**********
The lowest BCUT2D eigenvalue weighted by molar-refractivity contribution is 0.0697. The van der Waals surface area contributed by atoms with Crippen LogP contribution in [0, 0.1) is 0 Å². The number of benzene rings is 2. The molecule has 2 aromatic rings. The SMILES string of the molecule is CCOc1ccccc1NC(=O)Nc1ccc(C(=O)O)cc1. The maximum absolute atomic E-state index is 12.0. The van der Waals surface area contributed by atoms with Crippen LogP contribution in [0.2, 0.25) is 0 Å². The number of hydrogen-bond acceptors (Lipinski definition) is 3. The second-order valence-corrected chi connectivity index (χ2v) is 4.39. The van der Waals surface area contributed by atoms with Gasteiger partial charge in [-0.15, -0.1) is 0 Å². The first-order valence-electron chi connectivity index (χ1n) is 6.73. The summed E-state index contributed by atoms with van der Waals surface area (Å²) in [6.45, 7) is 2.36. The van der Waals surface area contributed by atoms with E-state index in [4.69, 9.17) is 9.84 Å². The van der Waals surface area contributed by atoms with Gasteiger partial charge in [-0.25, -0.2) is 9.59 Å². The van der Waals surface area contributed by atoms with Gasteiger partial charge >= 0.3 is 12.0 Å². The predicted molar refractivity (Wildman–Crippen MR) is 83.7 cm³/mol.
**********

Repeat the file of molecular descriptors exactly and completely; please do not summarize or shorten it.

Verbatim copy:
The lowest BCUT2D eigenvalue weighted by molar-refractivity contribution is 0.0697. The van der Waals surface area contributed by atoms with Crippen LogP contribution in [0, 0.1) is 0 Å². The number of benzene rings is 2. The molecule has 2 aromatic rings. The SMILES string of the molecule is CCOc1ccccc1NC(=O)Nc1ccc(C(=O)O)cc1. The maximum absolute atomic E-state index is 12.0. The van der Waals surface area contributed by atoms with Crippen LogP contribution in [0.2, 0.25) is 0 Å². The number of hydrogen-bond acceptors (Lipinski definition) is 3. The second-order valence-corrected chi connectivity index (χ2v) is 4.39. The van der Waals surface area contributed by atoms with Gasteiger partial charge in [-0.15, -0.1) is 0 Å². The first-order valence-electron chi connectivity index (χ1n) is 6.73. The summed E-state index contributed by atoms with van der Waals surface area (Å²) in [6.45, 7) is 2.36. The van der Waals surface area contributed by atoms with E-state index in [4.69, 9.17) is 9.84 Å². The van der Waals surface area contributed by atoms with Gasteiger partial charge in [-0.25, -0.2) is 9.59 Å². The van der Waals surface area contributed by atoms with Gasteiger partial charge >= 0.3 is 12.0 Å². The predicted molar refractivity (Wildman–Crippen MR) is 83.7 cm³/mol.